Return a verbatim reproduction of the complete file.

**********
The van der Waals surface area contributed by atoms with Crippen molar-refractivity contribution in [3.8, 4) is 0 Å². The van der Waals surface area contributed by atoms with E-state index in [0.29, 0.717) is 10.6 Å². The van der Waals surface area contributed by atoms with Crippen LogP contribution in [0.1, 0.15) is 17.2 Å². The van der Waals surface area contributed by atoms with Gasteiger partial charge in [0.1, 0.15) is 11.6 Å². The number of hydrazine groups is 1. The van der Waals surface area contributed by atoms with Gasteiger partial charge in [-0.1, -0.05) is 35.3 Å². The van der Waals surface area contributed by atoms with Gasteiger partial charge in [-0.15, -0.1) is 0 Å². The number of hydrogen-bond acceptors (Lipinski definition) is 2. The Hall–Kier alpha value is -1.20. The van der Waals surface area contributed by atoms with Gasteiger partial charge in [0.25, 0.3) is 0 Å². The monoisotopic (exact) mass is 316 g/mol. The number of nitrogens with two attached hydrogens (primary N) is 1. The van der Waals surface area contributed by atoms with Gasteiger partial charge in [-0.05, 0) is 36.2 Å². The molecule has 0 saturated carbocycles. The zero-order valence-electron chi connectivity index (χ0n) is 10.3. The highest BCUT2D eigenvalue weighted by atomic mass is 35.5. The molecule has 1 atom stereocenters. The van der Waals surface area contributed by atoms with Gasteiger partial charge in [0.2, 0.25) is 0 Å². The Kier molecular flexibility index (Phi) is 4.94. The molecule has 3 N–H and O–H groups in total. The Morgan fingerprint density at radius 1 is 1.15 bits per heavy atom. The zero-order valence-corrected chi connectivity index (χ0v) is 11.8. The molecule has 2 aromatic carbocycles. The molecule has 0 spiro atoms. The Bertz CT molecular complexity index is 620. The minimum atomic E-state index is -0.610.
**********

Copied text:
The van der Waals surface area contributed by atoms with Crippen molar-refractivity contribution in [3.8, 4) is 0 Å². The van der Waals surface area contributed by atoms with E-state index in [0.29, 0.717) is 10.6 Å². The van der Waals surface area contributed by atoms with Crippen LogP contribution in [0.1, 0.15) is 17.2 Å². The van der Waals surface area contributed by atoms with Gasteiger partial charge in [0.1, 0.15) is 11.6 Å². The number of hydrazine groups is 1. The van der Waals surface area contributed by atoms with Gasteiger partial charge in [-0.1, -0.05) is 35.3 Å². The van der Waals surface area contributed by atoms with Gasteiger partial charge in [-0.15, -0.1) is 0 Å². The number of hydrogen-bond acceptors (Lipinski definition) is 2. The Hall–Kier alpha value is -1.20. The van der Waals surface area contributed by atoms with Gasteiger partial charge in [0.25, 0.3) is 0 Å². The monoisotopic (exact) mass is 316 g/mol. The number of nitrogens with two attached hydrogens (primary N) is 1. The van der Waals surface area contributed by atoms with Gasteiger partial charge in [-0.05, 0) is 36.2 Å². The molecule has 0 saturated carbocycles. The zero-order valence-electron chi connectivity index (χ0n) is 10.3. The highest BCUT2D eigenvalue weighted by atomic mass is 35.5. The molecule has 1 atom stereocenters. The van der Waals surface area contributed by atoms with Gasteiger partial charge in [0.2, 0.25) is 0 Å². The Kier molecular flexibility index (Phi) is 4.94. The molecule has 3 N–H and O–H groups in total. The Morgan fingerprint density at radius 1 is 1.15 bits per heavy atom. The zero-order valence-corrected chi connectivity index (χ0v) is 11.8. The molecule has 2 aromatic carbocycles. The molecule has 0 spiro atoms. The Bertz CT molecular complexity index is 620. The minimum atomic E-state index is -0.610.